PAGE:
Except when he was sitting at his desk, writing, he was helpless. He insisted on being waited on. This meant that he was very seldom alone. His life was a chronicle – often a dramatic chronicle, because he was so demanding – of his dependency on others. In his early married life, his wife, Pat, served that function, largely uncredited: in An Area of Darkness she is mentioned once, as ‘my companion’, though she was with him every day for nine months of his year-long stay in India. She travelled with him to Africa, but since she did not drive, the Naipauls engaged a driver and a housekeeper, as well as a gardener. These servants rarely succeeded in pleasing Vidia. I remember him quarrelling with his driver and insisting that the man sit in the back seat – what we sometimes called ‘the ministerial seat’ – of the car, a new Peugeot 404 sedan, while Vidia drove, furiously and erratically. I asked the driver what the problem was. He replied in Swahili: ‘Sijui, bwana’ – ‘No idea, sir.’ The notion of the chauffeur in the back seat being conspicuously driven by the car’s owner gave Vidia a certain grim pleasure.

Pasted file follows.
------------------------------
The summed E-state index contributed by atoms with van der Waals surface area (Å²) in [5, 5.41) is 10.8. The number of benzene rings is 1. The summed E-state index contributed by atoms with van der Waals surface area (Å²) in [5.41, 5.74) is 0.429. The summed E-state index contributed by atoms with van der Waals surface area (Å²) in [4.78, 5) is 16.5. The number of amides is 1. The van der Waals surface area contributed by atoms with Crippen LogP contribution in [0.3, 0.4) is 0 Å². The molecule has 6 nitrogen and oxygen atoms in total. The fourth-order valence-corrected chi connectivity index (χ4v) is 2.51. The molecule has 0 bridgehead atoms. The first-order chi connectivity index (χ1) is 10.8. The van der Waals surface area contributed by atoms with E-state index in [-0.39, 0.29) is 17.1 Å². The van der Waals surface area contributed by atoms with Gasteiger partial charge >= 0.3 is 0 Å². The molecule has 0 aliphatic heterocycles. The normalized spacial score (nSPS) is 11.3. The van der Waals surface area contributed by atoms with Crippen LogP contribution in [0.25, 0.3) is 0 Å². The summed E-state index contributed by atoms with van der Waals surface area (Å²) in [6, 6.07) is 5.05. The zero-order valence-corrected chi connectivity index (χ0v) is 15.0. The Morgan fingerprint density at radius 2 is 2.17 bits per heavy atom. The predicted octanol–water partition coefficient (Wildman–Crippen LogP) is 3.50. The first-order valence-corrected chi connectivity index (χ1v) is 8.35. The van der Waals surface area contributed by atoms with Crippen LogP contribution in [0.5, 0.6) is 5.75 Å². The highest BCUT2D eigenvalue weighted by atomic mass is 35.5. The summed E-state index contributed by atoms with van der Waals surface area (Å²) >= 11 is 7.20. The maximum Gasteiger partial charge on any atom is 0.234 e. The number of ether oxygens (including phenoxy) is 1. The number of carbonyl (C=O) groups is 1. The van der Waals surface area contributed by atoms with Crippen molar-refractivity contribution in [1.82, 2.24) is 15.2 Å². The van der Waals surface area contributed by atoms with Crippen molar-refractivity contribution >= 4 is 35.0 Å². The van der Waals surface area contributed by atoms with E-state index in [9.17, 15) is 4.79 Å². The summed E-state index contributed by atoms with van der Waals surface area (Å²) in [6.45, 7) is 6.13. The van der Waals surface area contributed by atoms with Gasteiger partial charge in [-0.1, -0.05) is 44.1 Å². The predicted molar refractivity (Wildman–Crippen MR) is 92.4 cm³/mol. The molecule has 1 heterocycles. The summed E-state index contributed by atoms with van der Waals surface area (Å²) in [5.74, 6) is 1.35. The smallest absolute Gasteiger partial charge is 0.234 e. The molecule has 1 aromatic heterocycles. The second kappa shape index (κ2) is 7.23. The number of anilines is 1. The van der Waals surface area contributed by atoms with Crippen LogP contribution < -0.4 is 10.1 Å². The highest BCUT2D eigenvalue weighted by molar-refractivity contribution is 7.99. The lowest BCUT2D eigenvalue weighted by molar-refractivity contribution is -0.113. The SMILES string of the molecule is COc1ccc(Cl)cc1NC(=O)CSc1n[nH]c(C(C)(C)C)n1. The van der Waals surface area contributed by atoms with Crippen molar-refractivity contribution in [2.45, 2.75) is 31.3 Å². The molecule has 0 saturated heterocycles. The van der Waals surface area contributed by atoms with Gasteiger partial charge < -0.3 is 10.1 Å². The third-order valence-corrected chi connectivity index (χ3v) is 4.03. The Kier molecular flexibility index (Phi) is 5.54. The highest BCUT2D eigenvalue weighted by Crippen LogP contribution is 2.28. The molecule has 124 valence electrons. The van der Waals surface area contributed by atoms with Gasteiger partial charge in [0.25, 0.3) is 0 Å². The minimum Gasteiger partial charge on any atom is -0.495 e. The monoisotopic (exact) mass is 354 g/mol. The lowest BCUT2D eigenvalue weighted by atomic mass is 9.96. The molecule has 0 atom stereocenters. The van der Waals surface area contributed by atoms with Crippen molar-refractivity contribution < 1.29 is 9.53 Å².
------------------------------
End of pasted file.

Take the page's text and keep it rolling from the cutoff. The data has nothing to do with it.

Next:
For quite a while in Kampala, I was his driver, his escort, his interpreter. I had plenty of time outside my teaching job at Makerere. Naipaul had been made writer-in-residence, though he never taught a class and said frankly that he didn’t think much of the students. I knew my way around Kampala and often proposed junkets to nearby towns or beauty spots or hotels – Vidia liked having tea in a pleasant setting. I had many of the qualities he required of a friend or functionary: I was responsive, helpful, friendly and – this was a chief requirement – punctual. He tyrannised anyone who was late (it strikes me that perhaps his driver had failed him on that score). There was something further he demanded of his friends: they needed to know his work thoroughly and to have a high regard for it.